Welcome to Thoughts on the Market. I'm James Lord, Head of FX and EM Strategy for Morgan Stanley. Along with my colleagues bringing you a variety of perspectives, I'll be talking about global macro trends and how investors can interpret these trends for currency markets. It's Thursday, March 17th at 3:00 p.m. in London.
Ever since the U.S. and its allies announced their intention to freeze the Central Bank of Russia's foreign exchange, or FX, reserves, market practitioners have been quick to argue that this would likely accelerate a shift away from a U.S. dollar-based international financial system. It is easy to understand why. Other central banks may now worry that their FX reserves are not as safe as they once thought, and start to diversify away from the dollar.
Yet, despite frequent calls for the end of the dollar based international financial system over the last couple of decades, the dollar remains overwhelmingly the world's dominant reserve currency and preeminent safe haven asset. But could sanctioning the currency reserves of a central bank the size of Russia's be a tipping point? Well, let's dig into that.
The willingness of U.S. authorities to freeze the supposedly liquid, safe and accessible deposits and securities of a foreign state certainly raises many questions for reserve managers, sovereign wealth funds and perhaps even some private investors. One is likely to be: Could my assets be frozen too?
It's an important question, but we need to remember that the U.S. is not acting alone with these actions. Europe, Canada, the UK and Japan have all joined in freezing the central bank of Russia's reserve assets. So, an equally valid question is: Could any foreign authority potentially freeze my assets?
If the answer is yes, that likely calls into question the idea of a risk free asset that underpins central bank FX reserves in general, and not just specifically for the dollar and U.S. government backed securities.
If that's the case, what could be the implications? Let me walk you through three.
First would be identifying the safest asset. Reserve managers and sovereign wealth fund investors will need to take a view on where they can find the safest assets and not just safe assets, as the concept of the latter may have been seriously impaired. And in fact, the dollar and U.S. Government backed securities may still be the safest assets since the latest sanctions against the central Bank of Russia involve a broad range of government authorities acting in concert.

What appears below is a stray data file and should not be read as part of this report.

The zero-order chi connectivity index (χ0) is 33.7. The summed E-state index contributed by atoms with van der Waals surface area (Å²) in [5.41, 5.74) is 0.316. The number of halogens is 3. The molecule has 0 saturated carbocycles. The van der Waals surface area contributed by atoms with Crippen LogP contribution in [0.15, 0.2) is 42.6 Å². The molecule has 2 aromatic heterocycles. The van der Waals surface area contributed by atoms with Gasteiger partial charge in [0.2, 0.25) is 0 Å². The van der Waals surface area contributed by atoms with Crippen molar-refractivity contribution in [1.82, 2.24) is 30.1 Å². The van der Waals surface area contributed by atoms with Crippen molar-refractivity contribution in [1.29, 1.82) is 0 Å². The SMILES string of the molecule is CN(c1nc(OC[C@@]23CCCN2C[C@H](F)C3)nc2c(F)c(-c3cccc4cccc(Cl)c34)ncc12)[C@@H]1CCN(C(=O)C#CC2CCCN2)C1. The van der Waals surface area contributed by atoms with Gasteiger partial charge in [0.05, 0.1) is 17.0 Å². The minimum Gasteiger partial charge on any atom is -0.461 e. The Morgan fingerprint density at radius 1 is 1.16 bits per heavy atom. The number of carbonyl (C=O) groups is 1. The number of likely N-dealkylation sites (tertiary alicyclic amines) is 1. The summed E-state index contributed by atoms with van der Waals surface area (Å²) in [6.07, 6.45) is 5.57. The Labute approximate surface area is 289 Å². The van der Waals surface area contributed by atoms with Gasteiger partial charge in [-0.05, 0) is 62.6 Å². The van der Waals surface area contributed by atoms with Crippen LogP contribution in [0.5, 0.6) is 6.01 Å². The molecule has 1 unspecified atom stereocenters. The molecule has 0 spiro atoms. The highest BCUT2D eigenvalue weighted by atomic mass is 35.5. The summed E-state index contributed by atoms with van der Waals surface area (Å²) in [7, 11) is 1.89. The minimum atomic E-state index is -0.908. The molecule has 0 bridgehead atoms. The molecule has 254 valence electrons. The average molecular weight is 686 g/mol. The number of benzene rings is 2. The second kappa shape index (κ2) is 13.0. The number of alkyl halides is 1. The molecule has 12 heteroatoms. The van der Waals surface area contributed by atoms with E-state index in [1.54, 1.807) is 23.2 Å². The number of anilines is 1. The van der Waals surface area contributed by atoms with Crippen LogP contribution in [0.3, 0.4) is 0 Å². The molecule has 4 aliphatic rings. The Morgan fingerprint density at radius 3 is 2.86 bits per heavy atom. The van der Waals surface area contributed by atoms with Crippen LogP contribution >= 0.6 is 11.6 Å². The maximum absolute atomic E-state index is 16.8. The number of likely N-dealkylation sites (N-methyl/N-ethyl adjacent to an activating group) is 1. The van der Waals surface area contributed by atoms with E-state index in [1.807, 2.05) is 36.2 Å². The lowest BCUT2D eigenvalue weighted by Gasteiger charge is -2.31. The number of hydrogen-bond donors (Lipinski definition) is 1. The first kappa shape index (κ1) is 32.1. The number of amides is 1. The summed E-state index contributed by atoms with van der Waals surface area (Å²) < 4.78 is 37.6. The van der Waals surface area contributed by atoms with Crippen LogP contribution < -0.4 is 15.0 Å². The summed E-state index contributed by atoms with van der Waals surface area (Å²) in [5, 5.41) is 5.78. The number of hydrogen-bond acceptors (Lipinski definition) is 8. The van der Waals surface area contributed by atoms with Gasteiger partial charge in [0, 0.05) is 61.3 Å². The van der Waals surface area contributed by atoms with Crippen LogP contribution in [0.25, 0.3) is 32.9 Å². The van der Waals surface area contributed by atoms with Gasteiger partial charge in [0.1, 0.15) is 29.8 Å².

A second implication is that political alliances could be key. These sanctions demonstrate that international relations between different states may play an important role in the safety of reserve assets. While the dollar might be a safe asset for strong allies of the U.S., its adversaries could see things differently. To put the dollar's dominance in the international financial system at serious risk, would-be challenges of the system would need to build strategic alliances with other large economies.
Finally, is the on shoring of foreign exchange assets. Recent sanctions have crystallized the fact that there is a big difference between an FX deposit under the jurisdiction of a foreign government and one that you own on your home ground. While both might be considered cash, they are not equivalent in terms of accessibility or safety. So another upshot might be that reserve managers bring their foreign exchange assets onshore.
One way of doing this is to buy physical gold and store it safely within the home jurisdiction. The same could be said of other FX assets, as reserve managers will certainly have access to printed U.S. dollars, Euros or Chinese Yuan banknotes if they are stored in vaults at home, though there could be practical challenges in making large transactions in that scenario. Bottom line, though, while these are all important notions to consider, in our view recent actions do not undermine the dollar as the safest global reserve asset, and it's likely to remain the dominant global currency for the foreseeable future.
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